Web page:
On Tuesday, the European Court of Justice ruled in favor of Mario Costeja Gonzalez (pictured above) of Spain in his suit against Google, aimed at getting them to remove pages related to Gonzalez’s 1998 debt troubles that he argued are now irrelevant. Europe’s top court ultimately decided that people have “the right to be forgotten.”
Here’s what’s wrong with that.
Google does not host the information. They did not create the information. The information is true and accurate. Google has been quite upfront about its role within the subject at hand, clearly stating in their mission statement that their mission is to “organize the world’s information and make it universally accessible and useful.” In other words, they aren’t the author that prints the words; they are the librarian that points you to the book you’re looking for.
If you view this strictly through the lens of efficiency, it is a puzzling case. In keeping with the metaphor above, if there are countless libraries throughout Europe, with librarians readily capable of pointing people to a single book, why target the numerous librarians instead of the single source of information?
The answer is actually quite simple; the author of the book is protected and the librarian is not. In the EU, people are provided with the freedom of expression, which means you cannot tell a newspaper to delete a webpage that is factually accurate, such as in the case of the Spanish newspaper who printed an advertisement about a property auction to recover Mr. Gonzalez’s debt 16 years ago. However, there are no rights for those that organize and present Europe’s information. In the eyes of the ECJ, since they cannot have the information removed from the original source, the next best thing is to remove the way in which people find that information. It’s like saying “Sure, you can write whatever you want, but when you’re finished we’re going to throw it down a well.”
The ludicrous side-stepping of one of the EU’s basic human rights aside, the repercussions of this ruling reveal how truly half-assed and devoid of thought it was. Google’s index is composed of trillions of webpages; and that’s just Google. All search engines operating in Europe will have to comply with this ruling. With their ambiguous language, the ECJ opens practically every webpage containing someone’s name up for debate. If it is not of the public interest, irrelevant or no longer relevant, the “data subject” has grounds to have it removed.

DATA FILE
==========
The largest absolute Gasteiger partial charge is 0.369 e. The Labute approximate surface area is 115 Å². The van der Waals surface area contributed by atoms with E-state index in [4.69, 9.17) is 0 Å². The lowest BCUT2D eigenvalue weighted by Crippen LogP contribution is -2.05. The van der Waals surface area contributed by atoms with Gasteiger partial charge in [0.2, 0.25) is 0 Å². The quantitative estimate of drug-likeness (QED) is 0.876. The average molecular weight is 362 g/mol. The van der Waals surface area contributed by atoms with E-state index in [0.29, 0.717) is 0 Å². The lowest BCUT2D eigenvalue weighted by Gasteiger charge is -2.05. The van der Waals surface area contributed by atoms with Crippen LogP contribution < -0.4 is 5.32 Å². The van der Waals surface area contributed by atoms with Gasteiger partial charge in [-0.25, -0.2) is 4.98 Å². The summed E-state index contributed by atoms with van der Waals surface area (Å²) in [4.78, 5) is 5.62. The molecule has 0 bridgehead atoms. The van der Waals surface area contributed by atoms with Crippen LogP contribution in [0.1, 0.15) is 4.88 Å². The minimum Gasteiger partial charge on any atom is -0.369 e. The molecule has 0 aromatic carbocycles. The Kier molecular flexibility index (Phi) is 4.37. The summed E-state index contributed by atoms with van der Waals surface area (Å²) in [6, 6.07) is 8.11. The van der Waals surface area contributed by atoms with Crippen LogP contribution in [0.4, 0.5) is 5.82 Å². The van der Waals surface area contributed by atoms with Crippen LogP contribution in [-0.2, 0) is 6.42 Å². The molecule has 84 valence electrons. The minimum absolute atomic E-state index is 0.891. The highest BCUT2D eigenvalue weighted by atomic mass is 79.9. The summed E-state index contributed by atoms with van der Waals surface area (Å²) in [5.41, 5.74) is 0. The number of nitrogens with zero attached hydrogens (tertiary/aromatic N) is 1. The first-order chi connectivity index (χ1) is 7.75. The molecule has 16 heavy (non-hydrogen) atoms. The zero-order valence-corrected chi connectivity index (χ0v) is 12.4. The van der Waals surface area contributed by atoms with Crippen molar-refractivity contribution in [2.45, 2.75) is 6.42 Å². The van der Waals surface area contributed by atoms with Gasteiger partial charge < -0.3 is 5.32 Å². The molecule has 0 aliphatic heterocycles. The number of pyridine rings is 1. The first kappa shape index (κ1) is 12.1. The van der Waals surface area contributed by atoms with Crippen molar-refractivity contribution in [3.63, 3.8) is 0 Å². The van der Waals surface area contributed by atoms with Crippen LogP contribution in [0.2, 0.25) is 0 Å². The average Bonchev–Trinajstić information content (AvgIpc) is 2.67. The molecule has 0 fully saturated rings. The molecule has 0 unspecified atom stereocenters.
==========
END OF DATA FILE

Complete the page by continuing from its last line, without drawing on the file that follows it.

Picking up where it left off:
So who is to decide whether information is something the public is interested in or relevant? Why, Google, of course! Besides, its their job to determine relevance, right? In short, Google has just been told that they now have to enforce the very ruling against them, based on fuzzy requirements that leave everything up to interpretation. How often do you think Google will actually remove webpages from their index based on the requests of everyday users?
Here’s what will happen: Google will spend a ton of money hiring more people to handle the inevitable flood of removal requests that will come their way from anyone and everyone who has an unflattering page appear in searches for their name. Those new hires will spend 99.99% of their day rejecting these requests because:
A) People don’t understand what is and is not “eligible” for removal under this ruling, or don’t care and thought they’d try anyway
B) Due to the hazy language, Google can argue almost anything is of public interest or relevant
According to the ruling, every time Google rejects a request, the data subject can then bring it to the courts. In the end, Google will build a rejection team and the European legal system will be clogged with ridiculous efforts to deindex a webpage.
There’s a lot that’s scary about this ruling. Not only does it suppress the free flow and accessibility of information, but it potentially sets a precedent on how to silence voices without any constitutional conflict by taking away the primary method in which people now find and access that information. From a broader perspective, the ECJ’s ruling reinforces just how little the decision-makers across the world understand the Internet.
Read the ECJ’s summary of the ruling below.